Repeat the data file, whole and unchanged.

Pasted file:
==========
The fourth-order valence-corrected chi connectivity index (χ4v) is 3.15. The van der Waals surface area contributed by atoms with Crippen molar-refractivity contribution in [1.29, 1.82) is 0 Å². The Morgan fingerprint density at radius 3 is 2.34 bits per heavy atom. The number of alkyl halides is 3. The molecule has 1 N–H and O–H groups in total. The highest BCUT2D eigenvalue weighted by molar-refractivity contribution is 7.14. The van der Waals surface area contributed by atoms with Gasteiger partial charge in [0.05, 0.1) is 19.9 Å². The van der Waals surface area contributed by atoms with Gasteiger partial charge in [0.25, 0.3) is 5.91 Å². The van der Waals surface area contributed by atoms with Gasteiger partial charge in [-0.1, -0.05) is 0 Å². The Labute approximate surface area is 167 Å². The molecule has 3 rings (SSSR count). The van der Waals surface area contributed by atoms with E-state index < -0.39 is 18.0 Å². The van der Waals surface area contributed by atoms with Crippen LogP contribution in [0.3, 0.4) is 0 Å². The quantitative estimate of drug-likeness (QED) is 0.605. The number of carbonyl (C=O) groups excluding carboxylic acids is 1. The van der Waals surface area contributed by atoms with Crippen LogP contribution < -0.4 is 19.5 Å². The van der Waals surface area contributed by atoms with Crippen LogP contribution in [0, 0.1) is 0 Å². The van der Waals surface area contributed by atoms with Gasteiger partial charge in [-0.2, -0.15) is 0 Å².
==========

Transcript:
The fourth-order valence-corrected chi connectivity index (χ4v) is 3.15. The van der Waals surface area contributed by atoms with Crippen molar-refractivity contribution in [1.29, 1.82) is 0 Å². The Morgan fingerprint density at radius 3 is 2.34 bits per heavy atom. The number of alkyl halides is 3. The molecule has 1 N–H and O–H groups in total. The highest BCUT2D eigenvalue weighted by molar-refractivity contribution is 7.14. The van der Waals surface area contributed by atoms with Gasteiger partial charge in [0.05, 0.1) is 19.9 Å². The van der Waals surface area contributed by atoms with Gasteiger partial charge in [0.25, 0.3) is 5.91 Å². The van der Waals surface area contributed by atoms with Gasteiger partial charge in [-0.1, -0.05) is 0 Å². The Labute approximate surface area is 167 Å². The molecule has 3 rings (SSSR count). The van der Waals surface area contributed by atoms with E-state index < -0.39 is 18.0 Å². The van der Waals surface area contributed by atoms with Crippen LogP contribution in [0.3, 0.4) is 0 Å². The quantitative estimate of drug-likeness (QED) is 0.605. The number of carbonyl (C=O) groups excluding carboxylic acids is 1. The van der Waals surface area contributed by atoms with Crippen LogP contribution < -0.4 is 19.5 Å². The van der Waals surface area contributed by atoms with Crippen LogP contribution in [0, 0.1) is 0 Å². The van der Waals surface area contributed by atoms with Gasteiger partial charge in [-0.2, -0.15) is 0 Å².